Apple TV+’s documentary Still: A Michael J. Fox Movie sets itself apart from the deluge of celeb documentaries. Yes, it’s a documentary about the actor’s life and his battle with Parkinson’s disease. Some may even approach it thinking they’ve seen a doc like this before. But when you pull away from the film, it feels like you’ve watched a fully-bodied autobiopic about the Family Ties and Back to the Future star.
Oscar-winning filmmaker Davis Guggenheim and his editor Michael Harte (Three Identical Strangers) pulled off the feat by using moments from Fox’s cinematic canon — Back to the Future, The Secret of My Success and Bright Lights, Big City among other titles — in re-creations of the movie and TV star’s life.
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Guggenheim explained during a panel for Still at Deadline’s Contenders Television: Documentary + Unscripted awards-season event how the style came to be with Harte, particularly in those moments where they didn’t have footage from Fox’s early days.
“Sometimes there’s good battles and sometimes there’s bad battles. This was a good battle,” Guggenheim said about the creative arguments with his editor.
“My solution was to do re-creations,” the filmmakers says, “And his solution was looking at Michael’s movies and TV shows and reconstructing that material in a way that hadn’t crossed my mind.”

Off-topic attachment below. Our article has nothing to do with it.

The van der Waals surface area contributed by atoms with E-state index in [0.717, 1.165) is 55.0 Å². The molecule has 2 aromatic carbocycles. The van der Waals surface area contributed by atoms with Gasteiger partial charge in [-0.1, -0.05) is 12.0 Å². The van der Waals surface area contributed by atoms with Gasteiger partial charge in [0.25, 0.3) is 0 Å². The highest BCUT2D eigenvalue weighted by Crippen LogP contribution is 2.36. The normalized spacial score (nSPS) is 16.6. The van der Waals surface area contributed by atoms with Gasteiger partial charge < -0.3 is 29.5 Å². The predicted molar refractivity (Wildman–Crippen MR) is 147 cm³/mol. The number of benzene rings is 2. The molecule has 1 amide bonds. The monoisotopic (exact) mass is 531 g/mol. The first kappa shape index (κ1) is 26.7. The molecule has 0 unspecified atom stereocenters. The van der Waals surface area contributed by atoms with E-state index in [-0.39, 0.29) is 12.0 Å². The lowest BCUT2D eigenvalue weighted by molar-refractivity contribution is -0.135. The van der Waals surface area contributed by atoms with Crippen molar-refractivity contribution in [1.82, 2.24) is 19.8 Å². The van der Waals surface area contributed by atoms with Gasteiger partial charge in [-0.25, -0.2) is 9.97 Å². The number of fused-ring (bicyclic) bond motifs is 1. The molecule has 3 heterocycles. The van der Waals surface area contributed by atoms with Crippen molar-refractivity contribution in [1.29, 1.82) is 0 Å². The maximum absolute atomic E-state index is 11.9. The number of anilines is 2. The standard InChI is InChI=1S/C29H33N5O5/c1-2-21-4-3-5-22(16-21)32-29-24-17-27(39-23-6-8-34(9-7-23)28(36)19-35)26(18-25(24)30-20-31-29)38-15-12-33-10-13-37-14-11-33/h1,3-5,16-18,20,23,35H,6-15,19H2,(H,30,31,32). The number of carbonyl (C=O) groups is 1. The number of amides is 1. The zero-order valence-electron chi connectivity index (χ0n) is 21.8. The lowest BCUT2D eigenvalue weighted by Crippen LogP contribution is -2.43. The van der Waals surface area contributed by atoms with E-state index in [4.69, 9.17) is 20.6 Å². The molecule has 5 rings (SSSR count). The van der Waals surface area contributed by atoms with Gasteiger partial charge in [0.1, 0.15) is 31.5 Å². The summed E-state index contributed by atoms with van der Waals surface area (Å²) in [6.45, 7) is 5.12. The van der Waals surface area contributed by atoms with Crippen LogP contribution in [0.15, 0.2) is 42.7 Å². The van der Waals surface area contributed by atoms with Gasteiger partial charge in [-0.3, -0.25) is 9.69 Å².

“In the best case, [both those ideas] intermingled,” Guggenheim said.
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Essentially, old movie and TV footage are interspliced with re-created scenes the director shot with another actor. When it came to showing Fox on his first date with now wife/then girlfriend Tracy Pollan, moments from Bright Lights, Big City mixed with Guggenheim’s footage.
“You know it’s from a movie, but when you’re watching it you think they’re falling in love,” said Guggenheim, who also serves as a producer on Still.
“As a filmmaker, you understand the leap that the audience takes — once they want to imagine something, they do.”
“Michael’s life is the movies, and the movies are Michael’s life,” added Guggenheim, who drew inspiration from the candid actor’s books Lucky Man and No Time Like the Future.
Yet subverting audience expectations for a documentary was a great string for Guggenheim to pull on when paying homage to the comedic actor’s life.
Says Guggenheim, “It’s about running toward your truth, and embracing the harder things in life — that’s a universal idea that’s very meaningful.”
Check back Monday for the panel video.
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